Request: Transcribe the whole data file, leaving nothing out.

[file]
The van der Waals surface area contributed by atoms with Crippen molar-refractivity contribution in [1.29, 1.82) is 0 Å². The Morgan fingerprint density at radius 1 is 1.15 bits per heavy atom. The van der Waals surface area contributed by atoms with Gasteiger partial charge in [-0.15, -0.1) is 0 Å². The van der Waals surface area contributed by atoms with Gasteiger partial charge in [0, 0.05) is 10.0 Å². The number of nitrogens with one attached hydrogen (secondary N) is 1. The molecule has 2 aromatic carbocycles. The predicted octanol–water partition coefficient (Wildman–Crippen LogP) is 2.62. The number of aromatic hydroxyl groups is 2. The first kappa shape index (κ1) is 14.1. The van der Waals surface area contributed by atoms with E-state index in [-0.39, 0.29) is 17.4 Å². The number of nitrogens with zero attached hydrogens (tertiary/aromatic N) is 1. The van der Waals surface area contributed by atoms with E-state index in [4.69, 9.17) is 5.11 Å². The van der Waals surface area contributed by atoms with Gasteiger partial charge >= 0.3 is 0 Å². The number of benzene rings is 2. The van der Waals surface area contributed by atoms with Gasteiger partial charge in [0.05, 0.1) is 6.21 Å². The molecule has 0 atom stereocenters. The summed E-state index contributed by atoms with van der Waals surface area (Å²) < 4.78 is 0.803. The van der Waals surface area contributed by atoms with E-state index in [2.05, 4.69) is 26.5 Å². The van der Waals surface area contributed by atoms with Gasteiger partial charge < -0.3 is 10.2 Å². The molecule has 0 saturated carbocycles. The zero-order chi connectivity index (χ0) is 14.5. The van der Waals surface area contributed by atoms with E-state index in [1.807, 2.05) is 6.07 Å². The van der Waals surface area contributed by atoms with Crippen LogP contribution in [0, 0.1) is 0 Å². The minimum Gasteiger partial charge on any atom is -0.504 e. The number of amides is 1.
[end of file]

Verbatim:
The van der Waals surface area contributed by atoms with Crippen molar-refractivity contribution in [1.29, 1.82) is 0 Å². The Morgan fingerprint density at radius 1 is 1.15 bits per heavy atom. The van der Waals surface area contributed by atoms with Gasteiger partial charge in [-0.15, -0.1) is 0 Å². The van der Waals surface area contributed by atoms with Gasteiger partial charge in [0, 0.05) is 10.0 Å². The number of nitrogens with one attached hydrogen (secondary N) is 1. The molecule has 2 aromatic carbocycles. The predicted octanol–water partition coefficient (Wildman–Crippen LogP) is 2.62. The number of aromatic hydroxyl groups is 2. The first kappa shape index (κ1) is 14.1. The van der Waals surface area contributed by atoms with E-state index in [-0.39, 0.29) is 17.4 Å². The number of nitrogens with zero attached hydrogens (tertiary/aromatic N) is 1. The van der Waals surface area contributed by atoms with E-state index in [4.69, 9.17) is 5.11 Å². The van der Waals surface area contributed by atoms with Gasteiger partial charge >= 0.3 is 0 Å². The number of benzene rings is 2. The van der Waals surface area contributed by atoms with Gasteiger partial charge in [0.05, 0.1) is 6.21 Å². The molecule has 0 atom stereocenters. The summed E-state index contributed by atoms with van der Waals surface area (Å²) < 4.78 is 0.803. The van der Waals surface area contributed by atoms with E-state index in [2.05, 4.69) is 26.5 Å². The van der Waals surface area contributed by atoms with Gasteiger partial charge < -0.3 is 10.2 Å². The molecule has 0 saturated carbocycles. The zero-order chi connectivity index (χ0) is 14.5. The van der Waals surface area contributed by atoms with E-state index in [1.807, 2.05) is 6.07 Å². The van der Waals surface area contributed by atoms with Crippen LogP contribution in [0, 0.1) is 0 Å². The minimum Gasteiger partial charge on any atom is -0.504 e. The number of amides is 1.